Zhu said Qi’s elevation was an unprecedented move because the ministry’s party chiefs were traditionally promoted from within. “It could be good news for the recruitment of younger generation of competent diplomats, because as party secretary, Qi would be in charge of personnel affairs within the ministry,” he said.

Qi replaces Zhang Yesui, 65, a former ambassador to the US and United Nations who served as the ministry’s party chief from 2013 and was appointed the spokesman of the top legislative body, the National People’s Congress.


Born in Xi’s ancestral province of Shaanxi, Qi has risen through the ranks over the years.

From the late 1990s, he spent over a decade as a researcher and then an editor of a publication under the Organisation Department that focused on party building. After serving as personnel chief in Qinghai and Jilin provinces for several years, Qi was promoted in 2015 to deputy head of the department under the watch of Chen Xi, Xi’s ally and the party’s top personnel official.

Pang Zhongying, a Beijing-based foreign policy expert, said Qi’s appointment appeared to be part of a shake-up of Xi’s foreign policy team that started about two years ago and included the promotion of Yang and Wang and the appointment of Wang Qishan as vice-president.


“We are at a sensitive and vitally important moment for China’s relations with the world. With the enormous challenges ahead, China will need a more competent and professional team of diplomats to oversee the country’s expanding global interests,” Pang said.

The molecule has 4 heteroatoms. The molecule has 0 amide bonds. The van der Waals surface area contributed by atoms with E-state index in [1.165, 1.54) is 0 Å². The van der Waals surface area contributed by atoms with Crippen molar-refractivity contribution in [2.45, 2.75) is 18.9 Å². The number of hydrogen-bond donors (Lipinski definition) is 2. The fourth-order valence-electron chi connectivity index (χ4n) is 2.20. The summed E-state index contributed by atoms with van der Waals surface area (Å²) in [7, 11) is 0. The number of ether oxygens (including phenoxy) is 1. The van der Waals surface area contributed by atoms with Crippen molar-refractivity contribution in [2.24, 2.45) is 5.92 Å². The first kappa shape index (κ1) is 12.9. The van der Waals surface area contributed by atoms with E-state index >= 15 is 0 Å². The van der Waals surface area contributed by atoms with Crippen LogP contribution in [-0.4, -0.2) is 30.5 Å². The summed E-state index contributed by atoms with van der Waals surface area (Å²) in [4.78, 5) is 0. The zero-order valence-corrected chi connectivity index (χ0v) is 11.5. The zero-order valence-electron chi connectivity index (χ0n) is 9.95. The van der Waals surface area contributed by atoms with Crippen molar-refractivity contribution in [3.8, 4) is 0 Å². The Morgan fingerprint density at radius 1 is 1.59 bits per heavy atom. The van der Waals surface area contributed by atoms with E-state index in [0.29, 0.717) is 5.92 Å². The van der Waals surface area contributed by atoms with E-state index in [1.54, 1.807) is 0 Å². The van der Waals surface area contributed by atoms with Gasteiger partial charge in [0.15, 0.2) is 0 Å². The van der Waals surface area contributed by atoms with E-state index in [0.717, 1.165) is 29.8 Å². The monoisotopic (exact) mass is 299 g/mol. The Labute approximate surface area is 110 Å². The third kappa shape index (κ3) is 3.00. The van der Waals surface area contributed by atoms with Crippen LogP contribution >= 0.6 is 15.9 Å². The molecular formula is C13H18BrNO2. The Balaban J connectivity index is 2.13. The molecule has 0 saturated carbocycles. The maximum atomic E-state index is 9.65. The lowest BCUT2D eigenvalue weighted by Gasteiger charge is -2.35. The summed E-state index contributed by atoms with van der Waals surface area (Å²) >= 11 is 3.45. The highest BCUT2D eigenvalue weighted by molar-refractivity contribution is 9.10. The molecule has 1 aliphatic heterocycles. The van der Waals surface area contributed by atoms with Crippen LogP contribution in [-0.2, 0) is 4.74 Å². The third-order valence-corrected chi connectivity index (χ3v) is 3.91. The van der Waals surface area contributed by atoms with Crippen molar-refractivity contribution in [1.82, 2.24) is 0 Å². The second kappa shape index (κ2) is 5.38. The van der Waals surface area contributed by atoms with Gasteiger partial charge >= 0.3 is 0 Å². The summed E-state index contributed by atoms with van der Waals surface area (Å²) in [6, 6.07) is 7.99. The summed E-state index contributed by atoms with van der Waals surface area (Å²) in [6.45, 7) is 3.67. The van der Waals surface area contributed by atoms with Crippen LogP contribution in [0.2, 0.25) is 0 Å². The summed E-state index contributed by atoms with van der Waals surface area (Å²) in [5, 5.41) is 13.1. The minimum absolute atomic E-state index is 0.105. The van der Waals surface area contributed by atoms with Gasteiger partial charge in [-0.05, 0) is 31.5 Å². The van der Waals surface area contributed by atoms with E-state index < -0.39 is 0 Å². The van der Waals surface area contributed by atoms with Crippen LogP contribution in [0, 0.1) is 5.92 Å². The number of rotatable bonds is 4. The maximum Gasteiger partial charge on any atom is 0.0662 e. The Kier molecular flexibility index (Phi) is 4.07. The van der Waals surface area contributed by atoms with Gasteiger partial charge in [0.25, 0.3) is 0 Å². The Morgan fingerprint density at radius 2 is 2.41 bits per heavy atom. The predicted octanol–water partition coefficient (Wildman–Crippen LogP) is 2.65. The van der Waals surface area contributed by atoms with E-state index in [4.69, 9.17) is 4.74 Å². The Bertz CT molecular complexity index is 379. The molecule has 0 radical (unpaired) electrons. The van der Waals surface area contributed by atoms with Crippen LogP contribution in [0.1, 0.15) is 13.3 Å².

China to restructure foreign affairs team in push for greater role on world stage, source says

With top leaders adopting an increasingly hands-on approach on major foreign policy issues, the foreign ministry’s role in China’s diplomatic decision-making has gradually diminished in the past two decades. Top diplomats, who were generally not seen as part of Xi’s inner circle, appear to have struggled to gain access to the country’s highest ranks of power.


Zhang Lifan, a Beijing-based political observer, said the ministry was an executive body without much say in making decisions and bringing an outsider into the diplomatic team showed that its standing could decline even further.

“Party building is one of the seven major risks confronting China that were cited by Xi in his recent speech [on controlling risks] and it is likely that top leaders have attributed the deteriorating international environment to inadequate efforts [by the foreign ministry] on party building rather than errors in decision-making,” he said.

But Yang, from the University of Chicago, suggested the latest move might not necessarily mean the ministry was being sidelined.

Zhu also said that despite Qi’s lack of diplomatic experience, his appointment underscored that the overall qualities of senior officials, especially their ability to make right political decisions, may be considered a bigger factor in deciding high-level promotions.

Additional reporting by Jun Mai

This article appeared in the South China Morning Post print edition as: Top party post at foreign ministry goes to veteran